Yesterday, John Markoff astonished readers with the rate at which Apple's share of the PC market is growing:
Last week, the research firm Gartner said PC shipments in the United States grew only 4.7 percent in the third quarter, below its projection of 6.7 percent.
That contrasted sharply with Apple’s projected results for the quarter. Gartner forecast that Apple would grow more than 37 percent based on expected shipments of 1.3 million computers, for an 8.1 percent share of the domestic market.
Of course, Markoff had to use Gartner's projections, because the actual Apple numbers didn't come out until this afternoon. But it seems that Gartner wasn't far off. Apple doesn't break down its US sales, but it did sell 1.4 million computers between its "Americas" and "Retail" channels, which must be overwhelmingly US.
Globally, Apple sold 2.2 million computers in its third quarter, up 23% quarter-on-quarter and up 34% year-on-year. But then again, according to Gartner again, worldwide PC shipments are totalling 68.5 million per quarter, up 14% year-on-year. So although Apple's share of the global PC market is rising, it's still only just over 3%.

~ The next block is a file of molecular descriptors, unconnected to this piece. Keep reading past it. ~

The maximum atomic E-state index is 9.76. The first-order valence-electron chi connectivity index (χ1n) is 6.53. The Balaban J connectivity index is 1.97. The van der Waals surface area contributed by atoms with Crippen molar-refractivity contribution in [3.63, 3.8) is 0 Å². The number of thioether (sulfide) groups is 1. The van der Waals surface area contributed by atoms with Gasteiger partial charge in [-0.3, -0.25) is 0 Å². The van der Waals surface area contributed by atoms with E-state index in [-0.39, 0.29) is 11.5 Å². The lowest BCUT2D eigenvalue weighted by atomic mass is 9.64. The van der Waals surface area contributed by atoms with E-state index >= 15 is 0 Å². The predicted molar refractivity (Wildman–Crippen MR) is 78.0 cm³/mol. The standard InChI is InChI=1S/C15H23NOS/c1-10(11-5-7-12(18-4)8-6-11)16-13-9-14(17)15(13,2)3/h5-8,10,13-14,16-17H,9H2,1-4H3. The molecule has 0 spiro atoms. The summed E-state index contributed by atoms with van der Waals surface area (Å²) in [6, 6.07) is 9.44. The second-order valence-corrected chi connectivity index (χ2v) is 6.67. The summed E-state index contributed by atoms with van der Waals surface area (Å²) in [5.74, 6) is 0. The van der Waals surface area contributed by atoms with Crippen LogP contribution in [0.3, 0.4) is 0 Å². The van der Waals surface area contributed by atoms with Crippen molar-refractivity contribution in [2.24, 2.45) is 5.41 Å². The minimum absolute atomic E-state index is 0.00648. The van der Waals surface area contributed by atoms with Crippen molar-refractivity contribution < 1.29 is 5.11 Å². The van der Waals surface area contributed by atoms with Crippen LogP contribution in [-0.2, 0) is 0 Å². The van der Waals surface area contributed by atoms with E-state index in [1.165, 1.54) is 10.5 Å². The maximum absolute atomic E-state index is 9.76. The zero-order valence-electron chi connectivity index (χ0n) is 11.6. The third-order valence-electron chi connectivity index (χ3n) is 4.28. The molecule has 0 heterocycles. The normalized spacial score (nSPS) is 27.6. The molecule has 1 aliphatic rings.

What are we to make of the fact that Apple is doing so much better domestically than it is abroad? On the one hand, it means there are clearly huge growth prospects for the company – if Apple can get its global market share up to say 5%, that would mean Apple shipping a good 60% more computers than it is right now.
But on the other hand, Apple's market share ex-US is clearly pathetic. If Apple sold 1.3 million computers in the US, that means it sold only 0.9 million computers outside the US. But according to Gartner, the total number of computers shipped outside the US is now 52 million per quarter. Which gives Apple an ex-US market share of just 1.7%.
And remember that astonishing line outside the Apple store in Tokyo? Apple's sales in Japan actually fell quarter-on-quarter, by 11%.
These are numbers reminiscent of the bad old days when Steve Jobs was
roaming the wilderness running NeXT and Pixar. If the Mac brand is going to keep on growing at its present pace, it's going to have to go global; the weak dollar should be a big help. But so far there's not much sign of that happening.